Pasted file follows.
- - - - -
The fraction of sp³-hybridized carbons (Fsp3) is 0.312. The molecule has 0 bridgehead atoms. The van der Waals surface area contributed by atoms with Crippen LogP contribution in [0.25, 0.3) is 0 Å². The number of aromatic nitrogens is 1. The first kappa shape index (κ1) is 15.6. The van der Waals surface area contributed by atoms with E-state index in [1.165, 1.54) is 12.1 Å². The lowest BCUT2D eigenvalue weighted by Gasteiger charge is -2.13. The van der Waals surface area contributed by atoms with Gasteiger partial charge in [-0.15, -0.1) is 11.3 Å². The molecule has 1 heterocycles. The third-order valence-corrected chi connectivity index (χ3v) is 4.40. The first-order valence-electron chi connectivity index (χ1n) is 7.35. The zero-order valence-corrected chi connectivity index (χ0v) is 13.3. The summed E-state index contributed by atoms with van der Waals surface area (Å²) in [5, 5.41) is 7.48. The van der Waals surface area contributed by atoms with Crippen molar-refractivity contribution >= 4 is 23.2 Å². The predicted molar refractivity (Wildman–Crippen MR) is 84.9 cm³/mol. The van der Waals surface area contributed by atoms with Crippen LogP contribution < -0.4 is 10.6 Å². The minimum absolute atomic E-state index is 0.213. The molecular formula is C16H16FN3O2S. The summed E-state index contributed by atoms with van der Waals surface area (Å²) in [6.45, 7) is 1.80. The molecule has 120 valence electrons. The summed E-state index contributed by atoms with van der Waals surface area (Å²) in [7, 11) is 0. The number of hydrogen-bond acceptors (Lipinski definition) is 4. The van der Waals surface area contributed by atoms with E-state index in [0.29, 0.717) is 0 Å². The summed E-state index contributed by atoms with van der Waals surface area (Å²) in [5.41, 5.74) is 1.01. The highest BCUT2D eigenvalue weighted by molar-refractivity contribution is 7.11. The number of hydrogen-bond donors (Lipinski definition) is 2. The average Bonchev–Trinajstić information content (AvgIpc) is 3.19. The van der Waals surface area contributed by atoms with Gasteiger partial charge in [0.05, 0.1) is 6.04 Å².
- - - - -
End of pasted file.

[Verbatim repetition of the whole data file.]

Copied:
The fraction of sp³-hybridized carbons (Fsp3) is 0.312. The molecule has 0 bridgehead atoms. The van der Waals surface area contributed by atoms with Crippen LogP contribution in [0.25, 0.3) is 0 Å². The number of aromatic nitrogens is 1. The first kappa shape index (κ1) is 15.6. The van der Waals surface area contributed by atoms with E-state index in [1.165, 1.54) is 12.1 Å². The lowest BCUT2D eigenvalue weighted by Gasteiger charge is -2.13. The van der Waals surface area contributed by atoms with Gasteiger partial charge in [-0.15, -0.1) is 11.3 Å². The molecule has 1 heterocycles. The third-order valence-corrected chi connectivity index (χ3v) is 4.40. The first-order valence-electron chi connectivity index (χ1n) is 7.35. The zero-order valence-corrected chi connectivity index (χ0v) is 13.3. The summed E-state index contributed by atoms with van der Waals surface area (Å²) in [5, 5.41) is 7.48. The van der Waals surface area contributed by atoms with Crippen molar-refractivity contribution >= 4 is 23.2 Å². The predicted molar refractivity (Wildman–Crippen MR) is 84.9 cm³/mol. The van der Waals surface area contributed by atoms with Crippen LogP contribution < -0.4 is 10.6 Å². The minimum absolute atomic E-state index is 0.213. The molecular formula is C16H16FN3O2S. The summed E-state index contributed by atoms with van der Waals surface area (Å²) in [6.45, 7) is 1.80. The molecule has 120 valence electrons. The summed E-state index contributed by atoms with van der Waals surface area (Å²) in [7, 11) is 0. The number of hydrogen-bond acceptors (Lipinski definition) is 4. The van der Waals surface area contributed by atoms with E-state index in [0.29, 0.717) is 0 Å². The summed E-state index contributed by atoms with van der Waals surface area (Å²) in [5.41, 5.74) is 1.01. The highest BCUT2D eigenvalue weighted by molar-refractivity contribution is 7.11. The number of hydrogen-bond donors (Lipinski definition) is 2. The average Bonchev–Trinajstić information content (AvgIpc) is 3.19. The van der Waals surface area contributed by atoms with Gasteiger partial charge in [0.05, 0.1) is 6.04 Å².